Unless you announce it via chat, nobody online knows you’re hitting the Jameson’s at ten in the morning. But at a brick and mortar poker room, your re-orders of two fingers of scotch (water by) for breakfast will make your tablemates get thoughtful expressions.
And because I like you, I’m going to tell you what they’re thinking: Drunk equals lah-WHO sah-HER. This is not going to end well for you.
Posting Late Blinds
You just rushed across town to hit the poker room, and the only $1-$2 NL table has a single seat available. You sit down and notice the player to your left is the button. What do you do next hand? Well, a fish would post a late blind at the first opportunity.
Now, various poker rooms have different rules about posting late blinds. Still, whenever it’s done, it marks the newcomer as someone who’s at the very least impatient (not a good trait in a poker player, as I’ve already pointed out) or, at the worst, wholly unaware of the amount of information they are imparting to the rest of the table.
If poker room play moves too slowly for you, try the best online poker sites. Play is much faster, and while you don’t have access to the many tells of in-person play, you also don’t have long to wait for your first hand.
Everybody likes the Tasmanian Devil (well, the Bugs Bunny version, anyway). He’s incoherent, unpredictable, and funny.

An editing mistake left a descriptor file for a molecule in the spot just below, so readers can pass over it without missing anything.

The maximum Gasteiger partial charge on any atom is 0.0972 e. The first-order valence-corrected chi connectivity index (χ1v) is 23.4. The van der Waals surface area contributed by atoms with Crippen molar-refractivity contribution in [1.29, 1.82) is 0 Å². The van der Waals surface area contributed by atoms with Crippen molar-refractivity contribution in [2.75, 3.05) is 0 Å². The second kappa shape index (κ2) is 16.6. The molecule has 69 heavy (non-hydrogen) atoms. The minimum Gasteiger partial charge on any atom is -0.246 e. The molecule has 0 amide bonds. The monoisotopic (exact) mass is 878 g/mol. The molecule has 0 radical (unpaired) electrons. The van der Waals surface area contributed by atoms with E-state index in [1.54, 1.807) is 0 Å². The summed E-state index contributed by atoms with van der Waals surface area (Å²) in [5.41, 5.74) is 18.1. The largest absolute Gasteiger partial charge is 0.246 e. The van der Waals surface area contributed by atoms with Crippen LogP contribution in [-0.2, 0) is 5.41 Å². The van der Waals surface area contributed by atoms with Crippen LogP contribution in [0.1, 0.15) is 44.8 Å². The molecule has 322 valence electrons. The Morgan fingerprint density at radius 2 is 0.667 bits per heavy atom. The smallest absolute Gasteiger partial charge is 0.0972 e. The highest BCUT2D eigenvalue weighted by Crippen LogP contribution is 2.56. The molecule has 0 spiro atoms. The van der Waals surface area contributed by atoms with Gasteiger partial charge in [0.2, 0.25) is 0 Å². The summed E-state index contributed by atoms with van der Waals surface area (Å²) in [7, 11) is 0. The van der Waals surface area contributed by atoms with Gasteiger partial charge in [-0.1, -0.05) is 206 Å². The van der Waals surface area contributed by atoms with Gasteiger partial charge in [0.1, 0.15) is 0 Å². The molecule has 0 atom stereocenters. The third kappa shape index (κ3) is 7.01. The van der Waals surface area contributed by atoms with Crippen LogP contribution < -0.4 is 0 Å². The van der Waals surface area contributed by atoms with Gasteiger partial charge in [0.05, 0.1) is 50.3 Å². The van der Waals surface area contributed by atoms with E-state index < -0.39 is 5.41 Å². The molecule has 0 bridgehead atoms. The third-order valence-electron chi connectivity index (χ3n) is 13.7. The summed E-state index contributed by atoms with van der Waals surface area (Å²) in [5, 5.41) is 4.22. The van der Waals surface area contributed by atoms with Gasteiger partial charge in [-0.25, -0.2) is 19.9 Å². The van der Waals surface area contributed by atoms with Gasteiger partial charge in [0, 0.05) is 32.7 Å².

Channeling your inner Tasmanian devil during poker play is not funny, unpredictable, or incoherent. It’s an admission that you hope to steal a few blinds and a bet or two somebody limped in with your wild strategy.
Online, this sort of player is typically a drive-by, using surprise effectively to startle a few folds over a brief period, then it’s off to the next table for more hilarious hijinks.
Frequent bluffing is counter-productive for many reasons. First, it diminishes the effect you want to achieve with a bluff. You’re also contributing more to the pot than you need to, which means that in the long run, you’ll lose more on hands than you would have otherwise.
A sure sign you are one of the faceless members of that school of fish passing through is getting caught chasing. Chasing is calling bets as the deal progress in hopes of drawing that one card that will make your hand the winning hand.
This isn’t so much a sign of the fish as a signal to any poker player caught up in its clutches that it’s time to take a walk.
It usually happens when a player has suffered a long string of losses, particularly those that could be considered “bad beats.”
Virtually all poker players have experienced at least one session of tilting—that moody period you experience as you desperately try to win back the money you’ve lost by barnstorming the table with aggressive bets.
Frustration and even anger can sometimes be instructive, but neither has any place at the poker table. And if you’re tilting, neither do you.
Don’t want everyone to see your tilt? Considering investing in some of the best poker sunglasses available.
The Mills of Poker Grind Slowly
If I haven’t already said this, poker is a long-term game. A few of your wins might be owed to luck, but if you succeed in poker, you need to avoid all the n00b errors I’ve listed above.
You also may want to work diligently to master math and judgment skills necessary to transform you into a lean mean, poker machine.
Now that you know everything I’ve been doing wrong—I mean, everything YOU’VE been doing wrong, be sure to practice your skills at one of our best online casinos.